This article is not intended to be a substitute for professional veterinary advice, diagnosis, or treatment. Always seek the advice of your veterinarian with any questions you may have regarding your pet’s care, treatment, or medical conditions.
Can dogs eat clementines?
So you're munching on clementines and wondering if your four-legged furball can join the citrus party. Good news, dog parents—clementines get the green light for your pup, with caveats.
Clementines are packed with vitamin C and antioxidants that can give your dog's immune system a boost (yay!). But before you start tossing clementine segments like confetti, remember: moderation is key. Too many, and you're setting your pup up for an upset tummy or even a one-way ticket to Chubbytown.
And something else that's not so a-peeling about this snack—those peels could spell trouble for your pet, from choking hazards to gut blockages.
The bottom line? Share a peeled clementine segment or two as a special treat, but don't make it a regular menu item. And when in doubt, a quick chat with your vet can clear up any citrusy concerns, especially if your dog has specific health issues like diabetes.
If your cat eats clementines and is showing signs of illness such as lethargy, diarrhea, or vomiting, reach out to your veterinarian immediately. If they require veterinary care related to eating unsafe foods, cat insurance may help cover the cost of treatment.
So you've discovered the joy of clementines—those juicy, easy-to-peel snacks that are practically sunshine in a bite. But before you toss a slice to your purring sidekick, hold off.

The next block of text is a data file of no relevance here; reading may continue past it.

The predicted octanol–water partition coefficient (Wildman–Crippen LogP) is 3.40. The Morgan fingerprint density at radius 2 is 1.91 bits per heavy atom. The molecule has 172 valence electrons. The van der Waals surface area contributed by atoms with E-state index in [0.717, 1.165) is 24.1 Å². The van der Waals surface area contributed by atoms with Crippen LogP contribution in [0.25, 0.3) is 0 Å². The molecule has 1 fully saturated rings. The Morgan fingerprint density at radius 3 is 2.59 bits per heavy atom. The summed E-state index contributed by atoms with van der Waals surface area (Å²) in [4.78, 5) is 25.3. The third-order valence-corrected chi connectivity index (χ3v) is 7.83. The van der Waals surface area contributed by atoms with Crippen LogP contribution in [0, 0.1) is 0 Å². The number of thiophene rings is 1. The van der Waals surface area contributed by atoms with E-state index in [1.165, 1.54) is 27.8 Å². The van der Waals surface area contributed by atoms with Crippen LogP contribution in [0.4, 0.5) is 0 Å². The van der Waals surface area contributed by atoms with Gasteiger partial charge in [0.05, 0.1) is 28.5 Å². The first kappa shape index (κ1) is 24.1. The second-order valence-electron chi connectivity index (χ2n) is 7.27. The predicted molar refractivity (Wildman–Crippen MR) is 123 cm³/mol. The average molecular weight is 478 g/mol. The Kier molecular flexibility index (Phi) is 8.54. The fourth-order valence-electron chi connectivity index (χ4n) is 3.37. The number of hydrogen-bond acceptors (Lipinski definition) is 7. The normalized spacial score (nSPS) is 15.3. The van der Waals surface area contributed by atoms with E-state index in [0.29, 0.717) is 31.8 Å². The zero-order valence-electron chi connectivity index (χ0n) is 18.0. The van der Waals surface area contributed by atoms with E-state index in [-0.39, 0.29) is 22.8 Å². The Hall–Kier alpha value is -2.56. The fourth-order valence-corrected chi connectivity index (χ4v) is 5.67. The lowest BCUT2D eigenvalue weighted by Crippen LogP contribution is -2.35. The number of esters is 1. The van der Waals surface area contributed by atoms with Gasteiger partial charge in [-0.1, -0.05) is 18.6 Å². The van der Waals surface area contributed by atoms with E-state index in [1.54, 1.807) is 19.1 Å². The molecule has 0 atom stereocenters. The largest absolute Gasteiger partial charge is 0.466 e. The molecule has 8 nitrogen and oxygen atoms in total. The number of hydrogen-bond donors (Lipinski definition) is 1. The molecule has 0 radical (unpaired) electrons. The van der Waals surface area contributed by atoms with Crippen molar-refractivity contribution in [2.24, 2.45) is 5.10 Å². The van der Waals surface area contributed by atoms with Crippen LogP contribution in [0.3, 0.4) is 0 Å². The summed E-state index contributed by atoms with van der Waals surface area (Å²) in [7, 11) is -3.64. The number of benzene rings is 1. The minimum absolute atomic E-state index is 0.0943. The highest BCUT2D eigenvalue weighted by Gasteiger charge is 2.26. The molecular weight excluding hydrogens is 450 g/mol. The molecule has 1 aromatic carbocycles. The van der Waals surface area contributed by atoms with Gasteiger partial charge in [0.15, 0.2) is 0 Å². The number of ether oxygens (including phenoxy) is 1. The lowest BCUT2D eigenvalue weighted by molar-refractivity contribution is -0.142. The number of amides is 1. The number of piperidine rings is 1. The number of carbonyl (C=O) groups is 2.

Cats are missing some key players in their liver's enzyme lineup, making them citrus intolerant. When they munch on clementines, essential oils like limonene and linalool stage a hostile takeover of their digestive system. The result? A not-so-fun feline fiesta of vomiting or diarrhea, and in the worst-case scenario, neurological symptoms like tremors or even seizures.
So, as tempting as it is to share your citrus stash, let's keep the clementines a human-only treat. There are plenty of cat-approved snacks out there that won't turn your fur baby into a science experiment.
The suggestions offered here are for informational purposes only and are not a substitute for pet-specific advice from your veterinarian. Never disregard your vet’s recommendations, or delay in acting on them, based on something you have read on this site. Regardless of how a food is rated here, any food that you give your pet can pose potential health risks, including allergic reactions, choking, or other health conditions such as bloat. Always monitor your pet while they’re eating, and never introduce a new food into your pet’s diet without first consulting your veterinarian.
Pet Poison Emergency Protocol
If your pet is acting sick, call your regular veterinarian immediately. If your regular veterinarian is closed, call a nearby on-call veterinarian, animal urgent care, or veterinary emergency hospital. If your pet is not acting sick but you think they may have been exposed to a poison, call the ASPCA Animal Poison Control Center (888-426-4435) or Pet Poison Helpline (855-764-7661).